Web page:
LSAT Reading : Organization and Structure in Science Passages

Study concepts, example questions & explanations for LSAT Reading

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Example Questions

Example Question #35 : Science

Adapted from Are the Planets Inhabited? by E. Walter Maunder (1913)

The first thought that men had concerning the heavenly bodies was an obvious one: they were lights. There was a greater light to rule the day, a lesser light to rule the night, and there were the stars also.

In those days there seemed an immense difference between the earth upon which men stood and the bright objects that shone down upon it from the heavens above. The earth seemed to be vast, dark, and motionless; the celestial lights seemed to be small, and moved and shone. The earth was then regarded as the fixed center of the universe, but the Copernican theory has since deprived it of this pride of place. Yet from another point of view, the new conception of its position involves a promotion, since the earth itself is now regarded as a heavenly body of the same order as some of those that shine down upon us. It is amongst them, and it too moves and shines—shines, as some of them do, by reflecting the light of the sun. Could we transport ourselves to a neighboring world, the earth would seem a star, not distinguishable in kind from the rest.

But as men realized this, they began to ask, “Since this world from a distant standpoint must appear as a star, would not a star, if we could get near enough to it, show itself also as a world? This world teems with life; above all, it is the home of human life. Men and women, gifted with feeling, intelligence, and character, look upward from its surface and watch the shining members of the heavenly host. Are none of these the home of beings gifted with like powers, who watch in their turn the movements of that shining point that is our world?”

This is the meaning of the controversy on the Plurality of Worlds which excited so much interest some sixty years ago, and has been with us more or less ever since. It is the desire to recognize the presence in the orbs around us of beings like ourselves, possessed of personality and intelligence, lodged in an organic body.

This is what is meant when we speak of a world being “inhabited.” It would not, for example, at all content us if we could ascertain that Jupiter was covered by a shoreless ocean, rich in every variety of fish, or that the hard rocks of the Moon were delicately veiled by lichens. Just as no richness of vegetation and no fullness and complexity of animal life would justify an explorer in describing some land that he had discovered as being “inhabited” if no men were there, so we cannot rightly speak of any other world as being “inhabited” if it is not the home of intelligent life.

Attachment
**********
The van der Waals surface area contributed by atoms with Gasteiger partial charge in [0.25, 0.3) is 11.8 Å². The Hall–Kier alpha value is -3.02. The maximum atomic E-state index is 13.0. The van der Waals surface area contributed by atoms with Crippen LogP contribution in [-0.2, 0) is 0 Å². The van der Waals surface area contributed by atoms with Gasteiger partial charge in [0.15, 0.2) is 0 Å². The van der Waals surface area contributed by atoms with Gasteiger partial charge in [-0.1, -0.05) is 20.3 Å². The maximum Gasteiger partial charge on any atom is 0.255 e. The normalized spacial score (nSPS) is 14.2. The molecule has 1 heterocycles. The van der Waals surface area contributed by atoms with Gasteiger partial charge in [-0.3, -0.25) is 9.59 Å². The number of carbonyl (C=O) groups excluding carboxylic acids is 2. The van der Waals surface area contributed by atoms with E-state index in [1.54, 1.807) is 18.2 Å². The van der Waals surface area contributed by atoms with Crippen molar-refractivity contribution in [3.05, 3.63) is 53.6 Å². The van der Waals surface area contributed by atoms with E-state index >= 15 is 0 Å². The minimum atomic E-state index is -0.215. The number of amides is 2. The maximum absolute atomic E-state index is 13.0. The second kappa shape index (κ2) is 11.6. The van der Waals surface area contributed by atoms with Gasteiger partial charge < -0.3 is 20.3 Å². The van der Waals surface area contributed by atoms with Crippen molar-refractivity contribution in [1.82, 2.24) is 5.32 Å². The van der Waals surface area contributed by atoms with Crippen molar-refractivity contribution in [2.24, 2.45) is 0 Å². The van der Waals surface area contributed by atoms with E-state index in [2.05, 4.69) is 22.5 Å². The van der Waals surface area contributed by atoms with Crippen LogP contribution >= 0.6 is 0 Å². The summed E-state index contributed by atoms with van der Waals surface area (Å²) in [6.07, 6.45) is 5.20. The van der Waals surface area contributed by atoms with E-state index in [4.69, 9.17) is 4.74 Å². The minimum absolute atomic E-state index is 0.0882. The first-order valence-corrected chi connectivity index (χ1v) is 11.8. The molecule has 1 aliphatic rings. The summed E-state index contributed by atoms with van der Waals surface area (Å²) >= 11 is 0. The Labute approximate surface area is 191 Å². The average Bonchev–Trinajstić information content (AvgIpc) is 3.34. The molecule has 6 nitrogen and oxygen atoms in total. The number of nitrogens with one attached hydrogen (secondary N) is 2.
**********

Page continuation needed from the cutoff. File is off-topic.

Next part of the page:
On the other hand, of necessity we are precluded from extending our inquiry to the case of disembodied intelligences, if such be conceived possible. All created existences must be conditioned, but if we have no knowledge of what those conditions may be, or means for attaining such knowledge, we cannot discuss them. Nothing can be affirmed, nothing denied, concerning the possibility of intelligences existing on the Moon or even in the Sun if we are unable to ascertain under what limitations those particular intelligences subsist.

The only beings, then, the presence of which would justify us in regarding another world as “inhabited” are such as would justify us in applying that term to a part of our own world. They must possess intelligence and consciousness on the one hand; on the other, they must likewise have corporeal form. True, the form might be imagined as different from that we possess, but, as with ourselves, the intelligent spirit must be lodged in and expressed by a living material body. Our inquiry is thus rendered a physical one; it is the necessities of the living body that must guide us in it; a world unsuited for living organisms is not, in the sense of this enquiry, a “habitable” world.

Which of the following best describes the structure of the passage?

Possible Answers:

Describing a scientific problem; laying out some possible solutions to that problem; describing a new theory that addresses some of the common problems in previous models; addressing the limits of how this new theory can be applied

Explaining the history of a scientific discipline; making deductions from the progress of this discipline; describing sufficient conditions for further progress in a particular area; laying out avenues for future investigation

Giving the history of the development of a theory; mentioning a consequence of this development; describing necessary conditions for a state of affairs; drawing conclusions from these conditions

Describing the development of a theoretical model; explaining how this model influenced more recent observations; describing a new application for the kinds of observations influenced by this model; mentioning how a different model could also account for these observations